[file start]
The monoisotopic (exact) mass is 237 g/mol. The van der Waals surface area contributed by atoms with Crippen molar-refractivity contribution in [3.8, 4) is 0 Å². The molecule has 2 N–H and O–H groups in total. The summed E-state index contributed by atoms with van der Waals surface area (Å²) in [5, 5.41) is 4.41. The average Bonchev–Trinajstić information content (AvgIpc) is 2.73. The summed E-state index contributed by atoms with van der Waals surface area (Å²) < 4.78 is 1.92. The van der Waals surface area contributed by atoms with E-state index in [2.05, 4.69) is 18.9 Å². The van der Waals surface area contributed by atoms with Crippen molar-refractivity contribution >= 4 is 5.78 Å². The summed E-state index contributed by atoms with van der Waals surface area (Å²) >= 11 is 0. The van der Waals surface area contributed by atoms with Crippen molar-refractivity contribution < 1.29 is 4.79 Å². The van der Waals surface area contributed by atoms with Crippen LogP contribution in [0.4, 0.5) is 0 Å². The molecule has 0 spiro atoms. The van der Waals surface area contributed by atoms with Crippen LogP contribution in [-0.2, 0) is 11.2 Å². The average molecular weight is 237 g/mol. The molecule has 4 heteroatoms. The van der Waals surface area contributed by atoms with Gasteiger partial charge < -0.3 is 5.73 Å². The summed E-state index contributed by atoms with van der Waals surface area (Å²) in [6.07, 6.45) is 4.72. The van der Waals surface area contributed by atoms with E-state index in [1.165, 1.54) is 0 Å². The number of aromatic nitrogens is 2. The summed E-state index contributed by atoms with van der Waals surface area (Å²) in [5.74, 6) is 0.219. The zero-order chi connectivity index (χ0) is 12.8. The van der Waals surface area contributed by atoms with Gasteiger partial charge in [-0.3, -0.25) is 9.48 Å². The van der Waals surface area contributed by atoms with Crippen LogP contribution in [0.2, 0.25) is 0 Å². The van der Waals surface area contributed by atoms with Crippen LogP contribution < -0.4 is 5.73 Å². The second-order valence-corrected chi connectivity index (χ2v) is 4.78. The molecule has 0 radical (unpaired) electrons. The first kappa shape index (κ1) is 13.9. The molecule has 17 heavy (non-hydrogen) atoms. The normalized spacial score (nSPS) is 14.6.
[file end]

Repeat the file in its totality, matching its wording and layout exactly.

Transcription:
The monoisotopic (exact) mass is 237 g/mol. The van der Waals surface area contributed by atoms with Crippen molar-refractivity contribution in [3.8, 4) is 0 Å². The molecule has 2 N–H and O–H groups in total. The summed E-state index contributed by atoms with van der Waals surface area (Å²) in [5, 5.41) is 4.41. The average Bonchev–Trinajstić information content (AvgIpc) is 2.73. The summed E-state index contributed by atoms with van der Waals surface area (Å²) < 4.78 is 1.92. The van der Waals surface area contributed by atoms with E-state index in [2.05, 4.69) is 18.9 Å². The van der Waals surface area contributed by atoms with Crippen molar-refractivity contribution >= 4 is 5.78 Å². The summed E-state index contributed by atoms with van der Waals surface area (Å²) >= 11 is 0. The van der Waals surface area contributed by atoms with Crippen molar-refractivity contribution < 1.29 is 4.79 Å². The van der Waals surface area contributed by atoms with Crippen LogP contribution in [0.4, 0.5) is 0 Å². The molecule has 0 spiro atoms. The van der Waals surface area contributed by atoms with Crippen LogP contribution in [-0.2, 0) is 11.2 Å². The average molecular weight is 237 g/mol. The molecule has 4 heteroatoms. The van der Waals surface area contributed by atoms with Gasteiger partial charge < -0.3 is 5.73 Å². The summed E-state index contributed by atoms with van der Waals surface area (Å²) in [6.07, 6.45) is 4.72. The van der Waals surface area contributed by atoms with E-state index in [1.165, 1.54) is 0 Å². The number of aromatic nitrogens is 2. The summed E-state index contributed by atoms with van der Waals surface area (Å²) in [5.74, 6) is 0.219. The zero-order chi connectivity index (χ0) is 12.8. The van der Waals surface area contributed by atoms with Gasteiger partial charge in [-0.3, -0.25) is 9.48 Å². The van der Waals surface area contributed by atoms with Crippen LogP contribution in [0.2, 0.25) is 0 Å². The van der Waals surface area contributed by atoms with Crippen LogP contribution < -0.4 is 5.73 Å². The second-order valence-corrected chi connectivity index (χ2v) is 4.78. The molecule has 0 radical (unpaired) electrons. The first kappa shape index (κ1) is 13.9. The molecule has 17 heavy (non-hydrogen) atoms. The normalized spacial score (nSPS) is 14.6.